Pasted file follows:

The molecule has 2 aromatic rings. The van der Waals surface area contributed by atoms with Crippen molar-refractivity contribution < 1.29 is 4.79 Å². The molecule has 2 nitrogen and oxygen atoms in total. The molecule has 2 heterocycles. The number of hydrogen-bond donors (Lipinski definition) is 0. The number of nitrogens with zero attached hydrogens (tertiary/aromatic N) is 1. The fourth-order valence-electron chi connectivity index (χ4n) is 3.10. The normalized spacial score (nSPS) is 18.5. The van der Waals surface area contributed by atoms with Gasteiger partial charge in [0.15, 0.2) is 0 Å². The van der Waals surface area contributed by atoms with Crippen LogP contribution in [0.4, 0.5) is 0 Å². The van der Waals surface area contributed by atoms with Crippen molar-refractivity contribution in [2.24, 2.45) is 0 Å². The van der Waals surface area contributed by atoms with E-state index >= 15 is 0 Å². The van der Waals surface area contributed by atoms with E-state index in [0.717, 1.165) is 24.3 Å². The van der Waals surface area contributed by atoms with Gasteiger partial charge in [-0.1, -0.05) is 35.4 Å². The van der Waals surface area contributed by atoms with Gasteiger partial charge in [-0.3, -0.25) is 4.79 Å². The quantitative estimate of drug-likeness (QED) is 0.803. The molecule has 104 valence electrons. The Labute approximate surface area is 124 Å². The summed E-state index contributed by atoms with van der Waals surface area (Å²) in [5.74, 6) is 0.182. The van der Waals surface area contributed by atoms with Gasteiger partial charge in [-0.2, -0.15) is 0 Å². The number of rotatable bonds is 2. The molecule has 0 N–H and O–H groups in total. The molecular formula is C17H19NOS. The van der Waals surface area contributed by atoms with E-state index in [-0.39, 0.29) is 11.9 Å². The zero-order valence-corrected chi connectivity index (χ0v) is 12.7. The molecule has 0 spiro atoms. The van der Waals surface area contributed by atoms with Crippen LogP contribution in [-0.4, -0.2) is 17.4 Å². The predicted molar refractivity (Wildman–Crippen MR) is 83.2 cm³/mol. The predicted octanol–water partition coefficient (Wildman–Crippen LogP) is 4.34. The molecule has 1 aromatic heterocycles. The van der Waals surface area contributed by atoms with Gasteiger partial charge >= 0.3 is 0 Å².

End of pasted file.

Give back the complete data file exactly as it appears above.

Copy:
The molecule has 2 aromatic rings. The van der Waals surface area contributed by atoms with Crippen molar-refractivity contribution < 1.29 is 4.79 Å². The molecule has 2 nitrogen and oxygen atoms in total. The molecule has 2 heterocycles. The number of hydrogen-bond donors (Lipinski definition) is 0. The number of nitrogens with zero attached hydrogens (tertiary/aromatic N) is 1. The fourth-order valence-electron chi connectivity index (χ4n) is 3.10. The normalized spacial score (nSPS) is 18.5. The van der Waals surface area contributed by atoms with Gasteiger partial charge in [0.15, 0.2) is 0 Å². The van der Waals surface area contributed by atoms with Crippen LogP contribution in [0.4, 0.5) is 0 Å². The van der Waals surface area contributed by atoms with Crippen molar-refractivity contribution in [2.24, 2.45) is 0 Å². The van der Waals surface area contributed by atoms with E-state index >= 15 is 0 Å². The van der Waals surface area contributed by atoms with E-state index in [0.717, 1.165) is 24.3 Å². The van der Waals surface area contributed by atoms with Gasteiger partial charge in [-0.1, -0.05) is 35.4 Å². The van der Waals surface area contributed by atoms with Gasteiger partial charge in [-0.3, -0.25) is 4.79 Å². The quantitative estimate of drug-likeness (QED) is 0.803. The molecule has 104 valence electrons. The Labute approximate surface area is 124 Å². The summed E-state index contributed by atoms with van der Waals surface area (Å²) in [5.74, 6) is 0.182. The van der Waals surface area contributed by atoms with Gasteiger partial charge in [-0.2, -0.15) is 0 Å². The number of rotatable bonds is 2. The molecule has 0 N–H and O–H groups in total. The molecular formula is C17H19NOS. The van der Waals surface area contributed by atoms with E-state index in [-0.39, 0.29) is 11.9 Å². The zero-order valence-corrected chi connectivity index (χ0v) is 12.7. The molecule has 0 spiro atoms. The van der Waals surface area contributed by atoms with Crippen LogP contribution in [-0.4, -0.2) is 17.4 Å². The predicted molar refractivity (Wildman–Crippen MR) is 83.2 cm³/mol. The predicted octanol–water partition coefficient (Wildman–Crippen LogP) is 4.34. The molecule has 1 aromatic heterocycles. The van der Waals surface area contributed by atoms with Gasteiger partial charge >= 0.3 is 0 Å².